Junior launches ‘Wonderboy’ clothing brand in midst of pandemic

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Media: Alec Klusza

Junior Will Dean and Will Grattan-Smith of University of Miami made the best of their remote learning semester, successfully establishing their own clothing brand, Wonderboy.

By Shawna Konieczny, Staff Writer

Junior Will Dean started Wonderboy Clothing LLC, a streetwear clothing line that sells shirts and hoodies featuring designs from artists, with a friend while taking classes remotely this semester. 

In the coming months, the brand hopes to sell clothes with a distinct meaning and raise revenue that they can give back to the community. 

“The idea is to tell a story or represent some culture, community, or specific individual,” Dean’s business partner and University of Miami student Will Grattan-Smith said in an Zoom interview. “We’re not trying to be the typical logo-heavy, hypebeast sort of brand, but it’s really focused on giving really talented artists a platform to share meaningful stories. To create this authentic brand that tells stories and then donate back and try to help people who really need it.”

In late October, Dean and Will Grattan-Smith came to Boston from their homes in Atlanta, Georgia, where they both currently are staying, to visit a friend. While here, they set up a table in Boston Common to promote their new brand, which works to be separate from the hypebeast culture of name-brand street fashion companies. Their shirts are currently being sold for $25 and $40 for a T-shirt and hoodie, respectively.

Wonderboy plans to donate 10 percent of sales to organizations that reflect the stories the brand aims to tell. The revenue from one of their future designs, featuring the perimeter of Atlanta with the homes of different rappers mapped out within it, will go to downtown Atlanta music-related nonprofit groups that help underprivileged children.

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Grattan-Smith, a senior finance major, approached Dean, a sports communication major, with the idea for Wonderboy in May 2020, when he pitched the new clothing company as a quarantine project. The pair went to high school together in Atlanta, maintaining their friendship after landing at separate colleges. 

With both of them spending the fall semester at their homes, Dean and Grattan-Smith said they saw this as a chance to create something positive out of their summer. 

“It’s been a cool opportunity,” Dean said. “While we would much rather be at our respective colleges, we were presented with this unique opportunity to be home at the same time together and to go in on something creative.”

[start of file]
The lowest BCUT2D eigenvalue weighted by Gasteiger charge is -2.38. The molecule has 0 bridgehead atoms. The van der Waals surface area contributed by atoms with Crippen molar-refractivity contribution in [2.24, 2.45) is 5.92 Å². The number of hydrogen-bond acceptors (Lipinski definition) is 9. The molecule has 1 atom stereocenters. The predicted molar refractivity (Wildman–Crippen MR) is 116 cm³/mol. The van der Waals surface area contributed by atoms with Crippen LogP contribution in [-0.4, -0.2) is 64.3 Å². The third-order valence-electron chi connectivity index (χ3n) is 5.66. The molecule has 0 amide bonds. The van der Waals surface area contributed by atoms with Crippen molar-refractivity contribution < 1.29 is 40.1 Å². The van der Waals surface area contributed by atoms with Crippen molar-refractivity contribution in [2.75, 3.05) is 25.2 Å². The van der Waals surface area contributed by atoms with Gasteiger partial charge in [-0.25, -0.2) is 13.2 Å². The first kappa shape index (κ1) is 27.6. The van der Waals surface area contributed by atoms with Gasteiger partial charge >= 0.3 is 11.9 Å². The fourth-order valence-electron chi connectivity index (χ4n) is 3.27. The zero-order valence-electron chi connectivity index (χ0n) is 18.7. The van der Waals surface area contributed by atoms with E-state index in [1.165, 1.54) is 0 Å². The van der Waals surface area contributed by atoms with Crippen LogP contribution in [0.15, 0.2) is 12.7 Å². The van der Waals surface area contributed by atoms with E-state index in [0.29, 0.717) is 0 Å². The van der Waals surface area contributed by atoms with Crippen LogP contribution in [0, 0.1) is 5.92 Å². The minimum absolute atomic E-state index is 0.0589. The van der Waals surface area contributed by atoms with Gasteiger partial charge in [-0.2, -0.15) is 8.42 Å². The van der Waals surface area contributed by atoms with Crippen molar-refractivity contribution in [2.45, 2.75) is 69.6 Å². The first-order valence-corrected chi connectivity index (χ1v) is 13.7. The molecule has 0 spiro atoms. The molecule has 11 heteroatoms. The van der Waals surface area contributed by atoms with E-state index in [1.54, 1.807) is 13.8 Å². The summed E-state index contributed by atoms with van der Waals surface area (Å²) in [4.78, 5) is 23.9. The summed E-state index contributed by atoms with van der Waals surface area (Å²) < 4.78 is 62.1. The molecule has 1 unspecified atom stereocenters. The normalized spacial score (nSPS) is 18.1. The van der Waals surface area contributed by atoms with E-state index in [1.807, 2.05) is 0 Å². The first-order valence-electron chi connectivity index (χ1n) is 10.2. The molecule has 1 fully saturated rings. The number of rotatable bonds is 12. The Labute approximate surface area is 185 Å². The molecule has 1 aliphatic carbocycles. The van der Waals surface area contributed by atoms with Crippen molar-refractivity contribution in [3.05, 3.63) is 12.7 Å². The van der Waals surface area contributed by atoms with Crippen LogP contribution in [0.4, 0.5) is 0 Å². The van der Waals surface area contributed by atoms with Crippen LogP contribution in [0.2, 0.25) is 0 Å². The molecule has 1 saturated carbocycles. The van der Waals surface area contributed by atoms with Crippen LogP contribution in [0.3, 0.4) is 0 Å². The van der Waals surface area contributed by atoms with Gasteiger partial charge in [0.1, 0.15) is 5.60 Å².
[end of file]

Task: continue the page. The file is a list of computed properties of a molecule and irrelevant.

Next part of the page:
Wonderboy launched at the beginning of the semester, with their first clothing drop announced on their Instagram (@wonderboyco) on Sept. 7. Their website, wonderboyco.com, currently offers three different designs, including the Thunderbolt Skull design drawn by senior journalism major Vicky Echeverria, who went to high school with the founders.

“Grattan-Smith was the one that reached out to me a few months back,” Echeverria said. “[He was] telling me that he wanted to start a streetwear brand, and he was hoping that I’d want to contribute because we’ve known each other for a while, and he knows that I’ve gone into digital art recently.”

Junior Will Dean and his friend Will Grattan-Smith started Wonderboy Clothing LLC, a streetwear clothing line, while taking classes remotely in Atlanta, Georgia this semester.  (Media: Alec Klusza)

Dean and Grattan-Smith wish to include a variety of different artists in their company as they move forward. But for now, the majority of their designs are currently done by Dean’s 17-year-old sister, Virginia. 

“We have an idea, we have this vision, and we bring it to my sister,” Dean said. “We sit down with her, provide a sketch or two, and then she brings it to life. To see her transform our vision and bring it into reality, it feels like magic.”

As they expand and grow as a company, the duo said they hope to establish a platform for artists to share their stories.

“Long term, if we start to build this platform for telling stories that people will buy into, it’ll be really cool to have artists come to us and say, ‘I have this story that I really care about, and I want to share it. Can you help us?’ That’s what we want,” Dean said.

Moving forward, Dean and Grattan-Smith said they hope to start a podcast to talk to different artists who contribute to Wonderboy.

Even when Dean and Grattan-Smith return to their respective campuses in the spring, the two hope to watch their business grow. Dean said that he hopes to expand the audience of Wonderboy, which is mostly marketed towards college students at the moment.

“What we want is to create genuine art that is meaningful and accessible to literally everyone, whether you’re a 65-year-old woman just interested in this really cool tree [design] or if you’re a 16-year-old in high school,” Dean said.